HomeWorld NewsMass Evacuations as Typhoon Doksuri Drenches Beijing while Second Storm Nears China

Mass Evacuations as Typhoon Doksuri Drenches Beijing while Second Storm Nears China

Mass Evacuations as Typhoon Doksuri Drenches Beijing while Second Storm Nears China

As the world grapples with the increasing intensity and frequency of extreme weather events, China has not been spared from Mother Nature’s fury. This summer, the nation faced the brunt of Typhoon Doksuri, one of the strongest storms in years, causing tens of thousands of people to flee their homes in Beijing. The torrential rain and floods were unprecedented, and forecasters warned of another hurricane-level storm, Typhoon Khanun, approaching. In this comprehensive article, we delve into the impacts of Typhoon Doksuri and explore measures to survive and prepare for future weather challenges.

Typhoon Doksuri’s Devastation

Typhoon Doksuri made landfall in the southeastern coastal province of Fujian, and despite weakening as it moved north, it unleashed heavy rainfall on at least five northern Chinese provinces. The Chinese capital, Beijing, experienced a deluge of rain, prompting the evacuation of over 31,000 people. In Fujian province, more than half a million residents were forced to evacuate due to flooding.

The storm proved to be deadly, with two reported fatalities and two individuals going missing in northeastern Liaoning province during a mushroom-picking expedition. The heavy precipitation in Beijing raised concerns of potential record-breaking rainfall, with projections of nearly 40 inches in the southwestern parts of the capital and neighboring Hebei province.

Challenges of Extreme Rainfall

The continuous heavy downpours resulted in severe challenges for Beijing and other affected regions. Nine districts of Beijing were placed under a red rainstorm alert, the highest warning level in the country. Additionally, the intense weather conditions led to temporary closures of railroads and highways, disruptions in air travel with numerous flight cancellations, and the closure of schools. Authorities urged people to remain indoors to ensure their safety.

The excessive rainfall inundated large areas of farmland and homes in Fujian, incurring significant economic losses of nearly $60 million in direct damages. Over 6,333 hectares of farmland were damaged, and more than 151 hectares faced complete crop failure, according to reports from Xinhua.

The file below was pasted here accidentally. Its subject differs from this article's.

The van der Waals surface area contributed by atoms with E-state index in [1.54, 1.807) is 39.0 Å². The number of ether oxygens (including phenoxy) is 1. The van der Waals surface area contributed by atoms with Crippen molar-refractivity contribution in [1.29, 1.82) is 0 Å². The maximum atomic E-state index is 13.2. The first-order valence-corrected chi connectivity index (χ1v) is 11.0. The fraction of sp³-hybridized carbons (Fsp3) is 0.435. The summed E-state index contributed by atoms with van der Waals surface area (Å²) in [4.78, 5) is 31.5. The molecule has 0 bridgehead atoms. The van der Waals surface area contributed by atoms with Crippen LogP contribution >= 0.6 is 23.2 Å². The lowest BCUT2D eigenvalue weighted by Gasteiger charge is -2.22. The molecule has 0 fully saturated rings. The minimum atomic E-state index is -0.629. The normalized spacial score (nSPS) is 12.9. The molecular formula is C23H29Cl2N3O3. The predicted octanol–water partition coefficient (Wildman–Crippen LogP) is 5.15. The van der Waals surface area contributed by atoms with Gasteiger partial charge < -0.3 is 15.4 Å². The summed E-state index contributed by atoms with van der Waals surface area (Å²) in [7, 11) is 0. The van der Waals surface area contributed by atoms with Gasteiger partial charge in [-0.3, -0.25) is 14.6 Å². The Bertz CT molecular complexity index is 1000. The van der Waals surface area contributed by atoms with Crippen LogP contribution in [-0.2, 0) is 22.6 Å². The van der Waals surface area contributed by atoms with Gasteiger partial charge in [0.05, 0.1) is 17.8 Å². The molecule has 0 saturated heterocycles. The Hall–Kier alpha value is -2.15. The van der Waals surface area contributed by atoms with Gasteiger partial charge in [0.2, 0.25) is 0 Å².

Typhoon Doksuri’s Record-Breaking Nature

Typhoon Doksuri’s impact was profound, making it the most potent typhoon to hit China since Typhoon Saomi in 2006. It also holds the record for being the most robust storm to affect Fujian province. The significance of Doksuri’s power is evident when compared to previous storms like Typhoon Rita, which passed close to Beijing back in 1972.

The Ongoing Struggle: Typhoon Khanun

While the aftermath of Typhoon Doksuri is being dealt with, China braces for another weather challenge in the form of Typhoon Khanun. As the sixth typhoon projected to hit the country this year, Khanun’s strength is gaining momentum in the Pacific Ocean. Forecasters have already upgraded it to a Category 3-equivalent typhoon.

Khanun’s trajectory indicates that it is drawing closer to Japan’s southern Okinawa islands, and it is expected to traverse the East China Sea. Coastal areas of Zhejiang are expected to experience storm tides as Khanun approaches, prompting authorities to activate the lowest out of a four-tier emergency response level.

Typhoon Doksuri
Typhoon Doksuri

Extreme Weather Across Asia

China is not alone in facing extreme weather events this summer. Across Asia, countries are experiencing scorching heatwaves and record monsoon rains, showcasing the severity of climate change.

South Korea, neighboring China, suffered from deadly heatwaves, leading to at least 10 fatalities from heat-related illnesses. Just weeks before, torrential rains caused landslides and flash floods in South Korea, claiming the lives of at least 41 people.

Preparing for Climate Challenges

Given the increasing frequency and intensity of extreme weather events, it is crucial to prioritize preparedness and adaptation measures. Governments, communities, and individuals need to be proactive in mitigating the impacts of such events.

For countries like China and South Korea, investing in resilient infrastructure, early warning systems, and climate-resilient agriculture can significantly reduce the vulnerability to extreme weather. Additionally, raising public awareness about climate change and its effects can lead to more sustainable practices and behavioral changes.


The unprecedented weather events, exemplified by Typhoon Doksuri and the impending threat of Typhoon Khanun, underscore the urgency of addressing climate change and its impacts. China, like many other countries in Asia, must take proactive steps to build resilience, strengthen infrastructure, and foster sustainable practices to protect its citizens from the wrath of nature.

As climate change continues to shape the world’s weather patterns, it is vital for individuals, communities, and governments to work together to combat its effects. By adopting climate-resilient strategies and embracing sustainable practices, we can safeguard our communities and build a more resilient and secure future.



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